Parties You Can File a Medical Malpractice Lawsuit Against in MD
Depending on your particular situation, you may be able to file a medical malpractice lawsuit against multiple defendants. Our Baltimore medical malpractice lawyers can work with you to figure out which parties you should sue and which parties you should leave out of your lawsuit.
The most obvious target for a medical malpractice lawsuit would be a doctor. The term “doctor” can refer to practitioners in many fields of medicine, ranging from surgeons to general practitioners to specialists in their given field, like a cardiologist. Accordingly, the ways that a doctor can be responsible for your injuries are vast. They could miss a diagnosis that a medical professional should have made, botch a surgery, or prescribe the wrong medication. The party that you are going to sue will very much depend on your particular medical issue, so speak to our lawyers about your situation.
Hospitals can also be liable in a medical malpractice lawsuit because they employ the medical professionals responsible for the problems, whether that be the nursing staff, lab technicians, or other staff. You can include the hospital that treated you as a defendant if they mixed up your medical charts, you got sick because the building was unsanitary, or for other reasons.
Nurses are sometimes considered part of a doctor’s team when they care for you. You can indeed file a lawsuit against a nurse individually, but circumstances will generally dictate that you file a claim against either the doctor they work under or the hospital they are employed by. Generally, you will sue a hospital under the doctrine of “respondeat superior,” which lets you sue employers for their employees’ negligent acts, but the situation can change depending on circumstances, so you should discuss it with our lawyers.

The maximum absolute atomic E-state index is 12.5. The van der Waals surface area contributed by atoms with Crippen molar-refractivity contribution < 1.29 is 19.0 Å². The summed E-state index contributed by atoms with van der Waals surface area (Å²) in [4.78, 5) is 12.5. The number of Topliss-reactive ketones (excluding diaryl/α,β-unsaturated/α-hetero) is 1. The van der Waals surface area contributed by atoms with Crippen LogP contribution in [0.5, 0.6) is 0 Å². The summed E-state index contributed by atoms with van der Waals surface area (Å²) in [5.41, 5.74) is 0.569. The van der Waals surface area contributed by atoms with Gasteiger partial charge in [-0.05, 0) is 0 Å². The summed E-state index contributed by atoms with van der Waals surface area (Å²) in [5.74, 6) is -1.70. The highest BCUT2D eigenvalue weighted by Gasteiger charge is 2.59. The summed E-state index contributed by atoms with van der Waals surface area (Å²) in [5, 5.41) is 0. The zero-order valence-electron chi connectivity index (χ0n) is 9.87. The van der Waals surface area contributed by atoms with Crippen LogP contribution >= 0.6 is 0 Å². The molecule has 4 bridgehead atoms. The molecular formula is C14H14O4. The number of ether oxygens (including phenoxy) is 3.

Medical Equipment Manufacturers
Even medical equipment breaks down sometimes. This can lead to injury if a doctor does not know that a machine is not working how it is supposed to, or if they should have known and did nothing about it. You are able to sue manufacturers for defective equipment. However, you may also be able to sue a doctor if they should have noticed a problem with the equipment, or the hospital if they should have been doing proper maintenance and care on their medical gear but were in fact neglecting to do that.
Some issues are caused by negligent pharmacy teams, which often allows you to sue the individual pharmacist that filled the wrong prescription or otherwise made an error. However, you can often sue the pharmacist itself under the same respondeat superior rules discussed above. If the pharmacy was part of the hospital rather than a separate company, you would be able to sue the hospital for its pharmacy errors.
Talk to Our Maryland Medical Malpractice Lawyers Today
Rice, Murtha & Psoras has Pikesville, MD medical malpractice lawyers ready to discuss your case today when you call (410) 694-7291.